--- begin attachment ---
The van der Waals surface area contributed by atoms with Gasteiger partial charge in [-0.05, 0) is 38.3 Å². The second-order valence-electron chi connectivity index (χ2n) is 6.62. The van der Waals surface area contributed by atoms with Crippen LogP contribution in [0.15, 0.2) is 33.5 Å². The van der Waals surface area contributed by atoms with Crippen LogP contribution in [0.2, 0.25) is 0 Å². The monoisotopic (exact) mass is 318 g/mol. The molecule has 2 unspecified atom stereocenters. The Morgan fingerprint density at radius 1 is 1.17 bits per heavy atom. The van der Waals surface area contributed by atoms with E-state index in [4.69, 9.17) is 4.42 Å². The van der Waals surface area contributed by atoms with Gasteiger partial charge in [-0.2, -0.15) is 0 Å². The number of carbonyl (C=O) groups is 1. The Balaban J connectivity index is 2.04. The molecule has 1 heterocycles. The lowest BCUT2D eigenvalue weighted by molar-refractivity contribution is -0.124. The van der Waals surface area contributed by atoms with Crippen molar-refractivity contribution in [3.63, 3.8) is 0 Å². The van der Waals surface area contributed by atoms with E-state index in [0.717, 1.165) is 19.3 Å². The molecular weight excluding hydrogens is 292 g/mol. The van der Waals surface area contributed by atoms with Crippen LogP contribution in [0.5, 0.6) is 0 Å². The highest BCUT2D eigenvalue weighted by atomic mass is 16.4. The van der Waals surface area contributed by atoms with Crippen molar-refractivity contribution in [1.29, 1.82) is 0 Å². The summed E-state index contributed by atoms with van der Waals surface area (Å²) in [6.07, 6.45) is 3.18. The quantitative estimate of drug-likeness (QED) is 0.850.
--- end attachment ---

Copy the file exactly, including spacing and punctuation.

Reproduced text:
The van der Waals surface area contributed by atoms with Gasteiger partial charge in [-0.05, 0) is 38.3 Å². The second-order valence-electron chi connectivity index (χ2n) is 6.62. The van der Waals surface area contributed by atoms with Crippen LogP contribution in [0.15, 0.2) is 33.5 Å². The van der Waals surface area contributed by atoms with Crippen LogP contribution in [0.2, 0.25) is 0 Å². The monoisotopic (exact) mass is 318 g/mol. The molecule has 2 unspecified atom stereocenters. The Morgan fingerprint density at radius 1 is 1.17 bits per heavy atom. The van der Waals surface area contributed by atoms with E-state index in [4.69, 9.17) is 4.42 Å². The van der Waals surface area contributed by atoms with Gasteiger partial charge in [-0.2, -0.15) is 0 Å². The number of carbonyl (C=O) groups is 1. The Balaban J connectivity index is 2.04. The molecule has 1 heterocycles. The lowest BCUT2D eigenvalue weighted by molar-refractivity contribution is -0.124. The van der Waals surface area contributed by atoms with Crippen molar-refractivity contribution in [3.63, 3.8) is 0 Å². The van der Waals surface area contributed by atoms with E-state index in [0.717, 1.165) is 19.3 Å². The molecular weight excluding hydrogens is 292 g/mol. The van der Waals surface area contributed by atoms with Crippen LogP contribution in [0.5, 0.6) is 0 Å². The highest BCUT2D eigenvalue weighted by atomic mass is 16.4. The van der Waals surface area contributed by atoms with Crippen molar-refractivity contribution in [1.29, 1.82) is 0 Å². The summed E-state index contributed by atoms with van der Waals surface area (Å²) in [6.07, 6.45) is 3.18. The quantitative estimate of drug-likeness (QED) is 0.850.